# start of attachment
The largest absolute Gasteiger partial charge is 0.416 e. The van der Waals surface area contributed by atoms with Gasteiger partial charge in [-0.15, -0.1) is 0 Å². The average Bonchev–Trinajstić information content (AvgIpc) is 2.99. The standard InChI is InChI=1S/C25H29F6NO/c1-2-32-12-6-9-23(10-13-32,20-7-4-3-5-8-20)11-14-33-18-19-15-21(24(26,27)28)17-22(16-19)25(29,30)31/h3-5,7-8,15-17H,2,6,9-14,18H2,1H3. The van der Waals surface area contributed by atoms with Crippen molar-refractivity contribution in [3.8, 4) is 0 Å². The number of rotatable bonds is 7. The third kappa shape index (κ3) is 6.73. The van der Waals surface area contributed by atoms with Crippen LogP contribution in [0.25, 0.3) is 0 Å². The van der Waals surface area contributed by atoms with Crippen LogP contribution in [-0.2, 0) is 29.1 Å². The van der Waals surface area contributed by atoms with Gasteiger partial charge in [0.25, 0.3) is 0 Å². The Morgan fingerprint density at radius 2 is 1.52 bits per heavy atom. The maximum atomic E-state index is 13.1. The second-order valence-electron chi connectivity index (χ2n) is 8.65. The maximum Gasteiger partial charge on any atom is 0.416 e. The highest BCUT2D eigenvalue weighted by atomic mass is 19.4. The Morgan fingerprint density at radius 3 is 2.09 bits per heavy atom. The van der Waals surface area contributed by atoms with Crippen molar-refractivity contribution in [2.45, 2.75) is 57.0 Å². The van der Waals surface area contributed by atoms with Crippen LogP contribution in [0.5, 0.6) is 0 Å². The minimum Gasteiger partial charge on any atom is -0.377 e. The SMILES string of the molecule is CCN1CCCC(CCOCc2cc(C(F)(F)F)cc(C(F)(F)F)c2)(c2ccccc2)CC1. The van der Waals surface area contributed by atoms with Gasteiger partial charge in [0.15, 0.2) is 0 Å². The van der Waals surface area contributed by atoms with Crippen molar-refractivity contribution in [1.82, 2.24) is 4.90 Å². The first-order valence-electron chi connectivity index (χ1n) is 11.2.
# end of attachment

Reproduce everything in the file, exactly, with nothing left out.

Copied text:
The largest absolute Gasteiger partial charge is 0.416 e. The van der Waals surface area contributed by atoms with Gasteiger partial charge in [-0.15, -0.1) is 0 Å². The average Bonchev–Trinajstić information content (AvgIpc) is 2.99. The standard InChI is InChI=1S/C25H29F6NO/c1-2-32-12-6-9-23(10-13-32,20-7-4-3-5-8-20)11-14-33-18-19-15-21(24(26,27)28)17-22(16-19)25(29,30)31/h3-5,7-8,15-17H,2,6,9-14,18H2,1H3. The van der Waals surface area contributed by atoms with Crippen molar-refractivity contribution in [3.8, 4) is 0 Å². The number of rotatable bonds is 7. The third kappa shape index (κ3) is 6.73. The van der Waals surface area contributed by atoms with Crippen LogP contribution in [0.25, 0.3) is 0 Å². The van der Waals surface area contributed by atoms with Crippen LogP contribution in [-0.2, 0) is 29.1 Å². The van der Waals surface area contributed by atoms with Gasteiger partial charge in [0.25, 0.3) is 0 Å². The Morgan fingerprint density at radius 2 is 1.52 bits per heavy atom. The maximum atomic E-state index is 13.1. The second-order valence-electron chi connectivity index (χ2n) is 8.65. The maximum Gasteiger partial charge on any atom is 0.416 e. The highest BCUT2D eigenvalue weighted by atomic mass is 19.4. The Morgan fingerprint density at radius 3 is 2.09 bits per heavy atom. The van der Waals surface area contributed by atoms with Crippen molar-refractivity contribution in [2.45, 2.75) is 57.0 Å². The van der Waals surface area contributed by atoms with Crippen LogP contribution in [0.5, 0.6) is 0 Å². The minimum Gasteiger partial charge on any atom is -0.377 e. The SMILES string of the molecule is CCN1CCCC(CCOCc2cc(C(F)(F)F)cc(C(F)(F)F)c2)(c2ccccc2)CC1. The van der Waals surface area contributed by atoms with Gasteiger partial charge in [0.15, 0.2) is 0 Å². The van der Waals surface area contributed by atoms with Crippen molar-refractivity contribution in [1.82, 2.24) is 4.90 Å². The first-order valence-electron chi connectivity index (χ1n) is 11.2.